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Enterovirus surveillance--United States, 2002-2004.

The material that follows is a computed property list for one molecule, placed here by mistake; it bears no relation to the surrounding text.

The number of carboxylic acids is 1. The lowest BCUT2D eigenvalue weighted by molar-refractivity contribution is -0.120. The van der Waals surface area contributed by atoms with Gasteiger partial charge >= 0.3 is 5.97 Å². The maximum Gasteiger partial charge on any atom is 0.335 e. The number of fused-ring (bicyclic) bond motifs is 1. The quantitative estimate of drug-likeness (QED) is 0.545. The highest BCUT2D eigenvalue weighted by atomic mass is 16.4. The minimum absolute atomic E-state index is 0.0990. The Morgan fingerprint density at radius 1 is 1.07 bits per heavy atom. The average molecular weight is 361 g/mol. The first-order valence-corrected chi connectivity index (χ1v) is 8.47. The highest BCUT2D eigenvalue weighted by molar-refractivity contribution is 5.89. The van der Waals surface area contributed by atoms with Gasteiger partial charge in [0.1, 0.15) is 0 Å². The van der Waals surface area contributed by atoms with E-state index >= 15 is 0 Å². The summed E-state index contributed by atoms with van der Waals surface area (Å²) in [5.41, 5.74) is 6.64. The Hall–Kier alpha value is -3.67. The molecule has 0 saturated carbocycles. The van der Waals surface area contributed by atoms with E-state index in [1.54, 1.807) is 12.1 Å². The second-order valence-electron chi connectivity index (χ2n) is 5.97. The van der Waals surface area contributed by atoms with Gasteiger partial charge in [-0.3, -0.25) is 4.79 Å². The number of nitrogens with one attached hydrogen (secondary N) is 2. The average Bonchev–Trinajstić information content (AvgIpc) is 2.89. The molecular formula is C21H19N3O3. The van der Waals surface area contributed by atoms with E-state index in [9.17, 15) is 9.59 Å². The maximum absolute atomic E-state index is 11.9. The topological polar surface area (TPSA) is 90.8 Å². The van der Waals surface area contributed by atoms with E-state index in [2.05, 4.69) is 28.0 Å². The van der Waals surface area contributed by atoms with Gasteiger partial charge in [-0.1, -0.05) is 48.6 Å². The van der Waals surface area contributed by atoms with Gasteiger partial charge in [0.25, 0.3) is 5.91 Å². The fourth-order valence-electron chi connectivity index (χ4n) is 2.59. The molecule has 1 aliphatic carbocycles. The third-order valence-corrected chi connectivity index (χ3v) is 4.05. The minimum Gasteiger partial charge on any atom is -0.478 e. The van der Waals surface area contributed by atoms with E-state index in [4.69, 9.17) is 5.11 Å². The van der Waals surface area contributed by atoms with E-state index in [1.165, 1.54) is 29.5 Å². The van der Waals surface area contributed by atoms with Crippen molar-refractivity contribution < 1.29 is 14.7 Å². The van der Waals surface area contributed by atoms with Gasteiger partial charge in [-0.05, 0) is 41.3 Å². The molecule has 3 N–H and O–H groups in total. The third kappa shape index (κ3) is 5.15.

Enteroviruses are common viruses associated with diverse clinical syndromes, ranging from minor febrile illness to severe, potentially fatal conditions (e.g., aseptic meningitis, encephalitis, paralysis, myocarditis, and neonatal enteroviral sepsis). A total of 68 enterovirus serotypes are recognized, including 65 nonpolio enteroviruses. Individual serotypes have different temporal patterns of circulation and can be associated with different clinical manifestations. This report describes trends in reported enterovirus infections in the United States during 2002-2004, including widespread circulation of two serotypes, echovirus 9 and echovirus 30, commonly associated with aseptic meningitis outbreaks. Monitoring circulating enteroviruses helped identify these two serotypes as primary causes of aseptic meningitis outbreaks in 2003. Increased state laboratory participation and timely reporting by all laboratories to CDC would further increase the public health utility of enterovirus surveillance.

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